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Celebrating women’s progress

Editorial Staff

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In 1978, the school district of Sonoma County in California dedicated a week to women’s history based around International Women’s Day, March 8.

In 1987, Ronald Reagan declared the month of March to be National Women’s History Month in order to “recognize and salute women’s contributions to society.”

This recognition comes 140 years after the first women’s convention at Seneca Falls, N.Y. Since then, women have made tremendous progress in terms of voting rights, workplace discrimination, serving on the Supreme Court and owning businesses.

There is a theme every year and this year’s is “Honoring Trailblazing Women in Labor and Business.” These are women who “facing stark inequalities in the workplace [such as] lower wages, poor working conditions and limited opportunities, they fought to make the workplace a less hostile environment for women,” according to the National Women’s History Project.

Among them are Norma Yaeger, the first woman allowed on the New York Stock Exchange in 1930 and Kate Mullaney, who organized the first all-women labor union in 1864.

Just 20 years ago, there were no female CEOs of Fortune 500 companies, according to the Pew Research Center. In January 2015, Pew counted 26 women – 5.2 percent – serving as CEOs of such companies. Some of this success comes directly from the levels of education between men and women. 37 percent of women ages 25-29 have a bachelors degree, compared with men at 30 percent.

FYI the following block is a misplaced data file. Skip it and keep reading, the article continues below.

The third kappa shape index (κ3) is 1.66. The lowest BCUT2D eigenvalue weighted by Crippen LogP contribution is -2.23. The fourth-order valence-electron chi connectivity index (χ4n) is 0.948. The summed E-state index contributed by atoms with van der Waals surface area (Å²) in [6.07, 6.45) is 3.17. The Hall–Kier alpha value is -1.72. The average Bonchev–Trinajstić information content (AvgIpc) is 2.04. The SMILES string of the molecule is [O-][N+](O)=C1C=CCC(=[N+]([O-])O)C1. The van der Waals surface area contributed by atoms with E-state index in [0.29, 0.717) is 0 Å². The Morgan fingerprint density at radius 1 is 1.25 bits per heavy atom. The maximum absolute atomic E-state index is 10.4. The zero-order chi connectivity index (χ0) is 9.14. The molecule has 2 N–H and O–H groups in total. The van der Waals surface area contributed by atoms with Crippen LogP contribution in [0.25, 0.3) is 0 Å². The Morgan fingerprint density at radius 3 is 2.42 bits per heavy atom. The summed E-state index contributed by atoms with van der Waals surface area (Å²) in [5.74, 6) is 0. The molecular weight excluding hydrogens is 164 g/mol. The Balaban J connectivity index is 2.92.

In a study by the American Association for University Women (AAUW), they found that despite the growth in education, women in the United States still only make about 80 percent of what men make. The number is even lower for minorities, again according to the AAUW.

While women have made significant progress and their accomplishments are inspiring, there is more work that needs to be done in the United States and beyond.

But the world is much larger than the U.S. People should not forget to look to their counterparts in other countries.

In some ways, women in places like Afghanistan and Rwanda are years behind the U.S. in the struggle for equal rights.

Just last year in Afghanistan, women were prevented from voting by the Taliban.This is something women might not think about in our country because it does not pertain to us, but sadly this is true in other parts of the world and something needs to be done about it.

One thing that could help is the involvement of the U.S. in progressing women’s rights in other countries.

And while there are many things that do not yet have solutions, the month of March helps remind people to honor women who have succeeded and who are still fighting for their rights.

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